Love is composed of many different emotions, processes, and feelings; because of this, it’s easy to get lost. It happens with teenagers who think they are in love and will live happily ever after when really, they have only arrived at attraction. It happens with hook-ups where physical intimacy can be difficult to distinguish from commitment and care. It happens with parents who want their children to be good people, but use discipline rather than compassion to get obedience.
All these are facets of love. Attraction is the beginning of romantic love. Intimacy is a way for partners to deepen their connection with each other. Discipline keeps children safe from hazards they might not have considered. There are many more layers, applications, and manifestations of love, here I have focused on three types of love that are essential to fathers.
I make a point every day to tell my wife that I love her. It is important to me that she never doubts my commitment and dedication to her. She needs to know that she is special and worthy of being loved. Occasionally, she will respond, “Why do you love me?” I reply, “You are beautiful. You are my best friend. You are a great cook.” I realized, while those things are true, they are surface-level and don’t convey the depth of love I have for her. So I moved on to things like, “You are a caring person. You are a fabulous mom. You go out of your way to help others.” It was a great boost to her confidence to point out her specific character strengths and let her know that I noticed them. I was satisfied with my answers, until one day I ran out of original things to say. I found myself repeating the things that I said before, and while I still meant them, it didn’t convey what I wanted to.
I panicked. I thought “I must be doing something wrong. Why can’t I think of anything original? She is my wife! I spend every day with her. Am I not loving her the right way? Shouldn’t I be able to compliment her endlessly?”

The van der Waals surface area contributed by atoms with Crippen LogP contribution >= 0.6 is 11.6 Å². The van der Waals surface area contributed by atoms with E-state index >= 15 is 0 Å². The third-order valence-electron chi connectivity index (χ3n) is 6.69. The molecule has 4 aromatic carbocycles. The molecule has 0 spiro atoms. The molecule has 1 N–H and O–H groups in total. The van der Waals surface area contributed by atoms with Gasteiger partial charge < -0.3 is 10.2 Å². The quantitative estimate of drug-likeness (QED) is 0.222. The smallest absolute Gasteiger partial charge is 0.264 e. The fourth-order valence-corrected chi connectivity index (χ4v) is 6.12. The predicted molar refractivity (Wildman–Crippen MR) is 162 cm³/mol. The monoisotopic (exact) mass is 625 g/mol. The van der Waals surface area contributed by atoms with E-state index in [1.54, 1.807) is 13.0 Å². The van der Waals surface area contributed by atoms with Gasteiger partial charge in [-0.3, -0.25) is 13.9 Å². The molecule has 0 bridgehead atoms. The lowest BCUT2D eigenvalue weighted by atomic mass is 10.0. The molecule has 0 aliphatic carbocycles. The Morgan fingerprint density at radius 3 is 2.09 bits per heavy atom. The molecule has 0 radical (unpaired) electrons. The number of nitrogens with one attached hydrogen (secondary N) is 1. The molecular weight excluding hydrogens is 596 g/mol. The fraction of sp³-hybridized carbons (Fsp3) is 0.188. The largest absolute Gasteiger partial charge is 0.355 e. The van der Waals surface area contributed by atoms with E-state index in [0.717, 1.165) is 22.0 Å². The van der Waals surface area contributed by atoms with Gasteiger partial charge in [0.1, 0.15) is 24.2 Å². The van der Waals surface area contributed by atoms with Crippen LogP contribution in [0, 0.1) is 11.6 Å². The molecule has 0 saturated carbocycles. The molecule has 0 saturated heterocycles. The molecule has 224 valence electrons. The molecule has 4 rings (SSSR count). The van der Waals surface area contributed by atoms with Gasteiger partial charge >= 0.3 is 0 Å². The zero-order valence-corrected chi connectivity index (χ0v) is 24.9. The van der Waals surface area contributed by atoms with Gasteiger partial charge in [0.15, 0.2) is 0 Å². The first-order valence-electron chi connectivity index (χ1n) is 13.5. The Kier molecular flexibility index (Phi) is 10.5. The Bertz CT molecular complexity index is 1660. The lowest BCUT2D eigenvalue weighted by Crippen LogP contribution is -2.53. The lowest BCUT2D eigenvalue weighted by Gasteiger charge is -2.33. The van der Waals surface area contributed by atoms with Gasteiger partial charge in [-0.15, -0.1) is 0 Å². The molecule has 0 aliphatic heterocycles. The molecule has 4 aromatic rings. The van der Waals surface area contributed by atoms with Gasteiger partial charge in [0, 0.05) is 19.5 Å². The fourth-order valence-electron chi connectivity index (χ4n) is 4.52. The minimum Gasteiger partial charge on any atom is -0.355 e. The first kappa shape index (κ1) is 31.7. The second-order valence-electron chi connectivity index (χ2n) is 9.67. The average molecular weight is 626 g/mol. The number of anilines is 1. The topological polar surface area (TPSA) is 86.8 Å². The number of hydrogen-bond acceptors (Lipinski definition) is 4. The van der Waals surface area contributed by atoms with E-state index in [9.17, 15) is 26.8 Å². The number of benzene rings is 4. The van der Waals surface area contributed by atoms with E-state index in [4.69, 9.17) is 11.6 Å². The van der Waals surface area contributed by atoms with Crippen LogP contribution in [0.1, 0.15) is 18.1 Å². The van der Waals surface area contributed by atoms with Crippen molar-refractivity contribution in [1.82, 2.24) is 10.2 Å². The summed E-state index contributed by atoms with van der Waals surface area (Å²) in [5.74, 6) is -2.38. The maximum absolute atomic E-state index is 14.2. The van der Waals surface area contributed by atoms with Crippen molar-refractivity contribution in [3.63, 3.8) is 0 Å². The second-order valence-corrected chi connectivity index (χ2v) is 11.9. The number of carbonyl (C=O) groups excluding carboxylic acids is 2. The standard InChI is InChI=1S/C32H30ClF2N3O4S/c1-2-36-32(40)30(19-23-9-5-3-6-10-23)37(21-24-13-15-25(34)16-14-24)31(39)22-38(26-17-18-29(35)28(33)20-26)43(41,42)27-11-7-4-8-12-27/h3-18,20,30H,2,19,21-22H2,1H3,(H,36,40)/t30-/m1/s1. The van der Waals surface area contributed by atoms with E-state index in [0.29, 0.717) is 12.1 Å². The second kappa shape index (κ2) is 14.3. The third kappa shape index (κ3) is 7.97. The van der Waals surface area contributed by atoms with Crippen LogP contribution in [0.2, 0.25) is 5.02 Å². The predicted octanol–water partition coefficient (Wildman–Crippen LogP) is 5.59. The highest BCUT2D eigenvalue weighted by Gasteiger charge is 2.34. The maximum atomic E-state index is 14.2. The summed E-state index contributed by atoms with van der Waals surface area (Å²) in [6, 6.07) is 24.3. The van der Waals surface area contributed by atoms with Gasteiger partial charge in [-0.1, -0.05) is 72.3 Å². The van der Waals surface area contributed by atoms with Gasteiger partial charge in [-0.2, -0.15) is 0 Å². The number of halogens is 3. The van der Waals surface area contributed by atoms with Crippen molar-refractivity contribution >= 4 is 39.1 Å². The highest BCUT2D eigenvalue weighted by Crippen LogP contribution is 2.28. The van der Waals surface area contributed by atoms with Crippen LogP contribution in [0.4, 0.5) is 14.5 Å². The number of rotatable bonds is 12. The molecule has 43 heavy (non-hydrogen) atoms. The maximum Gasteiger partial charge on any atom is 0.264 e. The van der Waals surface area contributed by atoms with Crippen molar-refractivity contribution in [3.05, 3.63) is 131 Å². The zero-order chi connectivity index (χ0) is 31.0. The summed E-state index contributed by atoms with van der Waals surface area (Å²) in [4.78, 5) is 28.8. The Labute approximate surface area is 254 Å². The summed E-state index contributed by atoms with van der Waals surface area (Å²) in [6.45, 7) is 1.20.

These thoughts continued to bother me for some time. One night, my wife and I went on a date. While we were out, we reminisced about how we met, our love story, and what we had done these past few years of our marriage. It was then that I realized I wasn’t doing something wrong — I was simply looking in the wrong places for love! The source of my love was not in the compliments I gave to her, but in the experiences we shared with each other. Our love continues to deepen as we share experiences and live together.
It is essential for fathers to realize — the greatest gifts that a father can give to his children is to love their mother and be together with his children. There is no replacement for time and togetherness with your children to foster greater love. During these moments is when children will become close and build memories of their parents, and it will be these moments that children lean on when life gets hard and they need help.
#2 Unconditional Love
Your love for spouse and child should be predicated on love for love’s sake. Not on a return, promised reward, or investment. It is simply love because they deserve it. There will be times as a parent that you feel upset, taken advantage of, disappointed, and more. It will be the hardest at those times to love unconditionally; yet, it is also the most crucial time to remember to love. This unconditional love will lead to trust and open dialogue, which becomes especially important as your children enter their adolescence. As you love unconditionally you are sending a message to your spouse and children, “I love you no matter what. There is nothing that can take away my love for you.”
#3 Tough Love
Love is tough — like when your toddler just wants to eat candy for dinner and you have to break their poor delicate spirit by saying, “No.” Other times it means watching your child make a choice that you know will not bring them happiness. This love doesn’t mean that you are unkind, or stubborn — it is, instead, protective. It is the kind of love that drives parents to teach children when their actions may lead them (and their friends) into harm’s way, even when that may create resentment on the child’s part. Parents need to make sound decisions that may not be popular, but will best provide for their families and their well-being.
When fathers incorporate these three types of love into their lives and their parenting, they will find more happiness at home and for themselves. If you feel you are lacking in any of these areas, don’t feel guilty, feel motivated. Go do an activity together as a family, create a shared experience to increase your togetherness. Make a goal to specifically tell your children and/or spouse that you love them — especially after they have done something to make you upset. Finally, make some tough love decisions to keep your family on track. That might mean putting cell phones away at the dinner table or removing media with questionable content from your home.
Start small if you need to — pick one area to improve upon and do it. As soon as one area improves it will become easier to improve on others.
Tell us in the comments one thing you are going to work on in your family this week!